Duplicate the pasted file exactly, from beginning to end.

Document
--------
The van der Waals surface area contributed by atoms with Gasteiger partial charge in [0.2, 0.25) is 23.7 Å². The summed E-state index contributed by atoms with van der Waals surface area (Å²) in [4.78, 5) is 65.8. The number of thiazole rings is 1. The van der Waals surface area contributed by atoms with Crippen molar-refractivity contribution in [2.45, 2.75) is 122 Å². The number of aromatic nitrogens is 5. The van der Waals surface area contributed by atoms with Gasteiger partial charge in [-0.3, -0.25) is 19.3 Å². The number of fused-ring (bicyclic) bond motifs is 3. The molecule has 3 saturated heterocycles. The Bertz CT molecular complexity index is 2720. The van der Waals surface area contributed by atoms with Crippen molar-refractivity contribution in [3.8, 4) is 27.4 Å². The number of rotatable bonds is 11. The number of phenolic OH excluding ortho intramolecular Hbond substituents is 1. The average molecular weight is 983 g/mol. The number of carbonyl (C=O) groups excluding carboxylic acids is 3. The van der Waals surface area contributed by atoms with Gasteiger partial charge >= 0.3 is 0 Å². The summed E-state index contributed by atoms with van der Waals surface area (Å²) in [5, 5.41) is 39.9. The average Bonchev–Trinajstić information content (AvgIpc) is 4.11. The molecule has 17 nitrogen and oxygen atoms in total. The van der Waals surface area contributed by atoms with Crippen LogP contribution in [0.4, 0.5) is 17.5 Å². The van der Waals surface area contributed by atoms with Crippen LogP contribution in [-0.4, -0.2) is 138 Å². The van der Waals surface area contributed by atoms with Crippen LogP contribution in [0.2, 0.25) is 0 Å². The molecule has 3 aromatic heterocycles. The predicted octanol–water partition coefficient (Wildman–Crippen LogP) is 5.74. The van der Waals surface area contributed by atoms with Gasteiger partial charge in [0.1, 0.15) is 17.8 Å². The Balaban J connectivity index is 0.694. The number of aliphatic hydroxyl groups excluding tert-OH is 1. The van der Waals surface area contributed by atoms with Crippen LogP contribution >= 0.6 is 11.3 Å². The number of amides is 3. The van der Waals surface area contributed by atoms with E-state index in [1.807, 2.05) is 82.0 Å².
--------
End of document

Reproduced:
The van der Waals surface area contributed by atoms with Gasteiger partial charge in [0.2, 0.25) is 23.7 Å². The summed E-state index contributed by atoms with van der Waals surface area (Å²) in [4.78, 5) is 65.8. The number of thiazole rings is 1. The van der Waals surface area contributed by atoms with Crippen molar-refractivity contribution in [2.45, 2.75) is 122 Å². The number of aromatic nitrogens is 5. The van der Waals surface area contributed by atoms with Gasteiger partial charge in [-0.3, -0.25) is 19.3 Å². The number of fused-ring (bicyclic) bond motifs is 3. The molecule has 3 saturated heterocycles. The Bertz CT molecular complexity index is 2720. The van der Waals surface area contributed by atoms with Crippen molar-refractivity contribution in [3.8, 4) is 27.4 Å². The number of rotatable bonds is 11. The number of phenolic OH excluding ortho intramolecular Hbond substituents is 1. The average molecular weight is 983 g/mol. The number of carbonyl (C=O) groups excluding carboxylic acids is 3. The van der Waals surface area contributed by atoms with Gasteiger partial charge >= 0.3 is 0 Å². The summed E-state index contributed by atoms with van der Waals surface area (Å²) in [5, 5.41) is 39.9. The average Bonchev–Trinajstić information content (AvgIpc) is 4.11. The molecule has 17 nitrogen and oxygen atoms in total. The van der Waals surface area contributed by atoms with Crippen LogP contribution in [0.4, 0.5) is 17.5 Å². The van der Waals surface area contributed by atoms with Crippen LogP contribution in [-0.4, -0.2) is 138 Å². The van der Waals surface area contributed by atoms with Crippen LogP contribution in [0.2, 0.25) is 0 Å². The molecule has 3 aromatic heterocycles. The predicted octanol–water partition coefficient (Wildman–Crippen LogP) is 5.74. The van der Waals surface area contributed by atoms with Gasteiger partial charge in [0.1, 0.15) is 17.8 Å². The Balaban J connectivity index is 0.694. The number of aliphatic hydroxyl groups excluding tert-OH is 1. The van der Waals surface area contributed by atoms with Crippen LogP contribution >= 0.6 is 11.3 Å². The number of amides is 3. The van der Waals surface area contributed by atoms with E-state index in [1.807, 2.05) is 82.0 Å².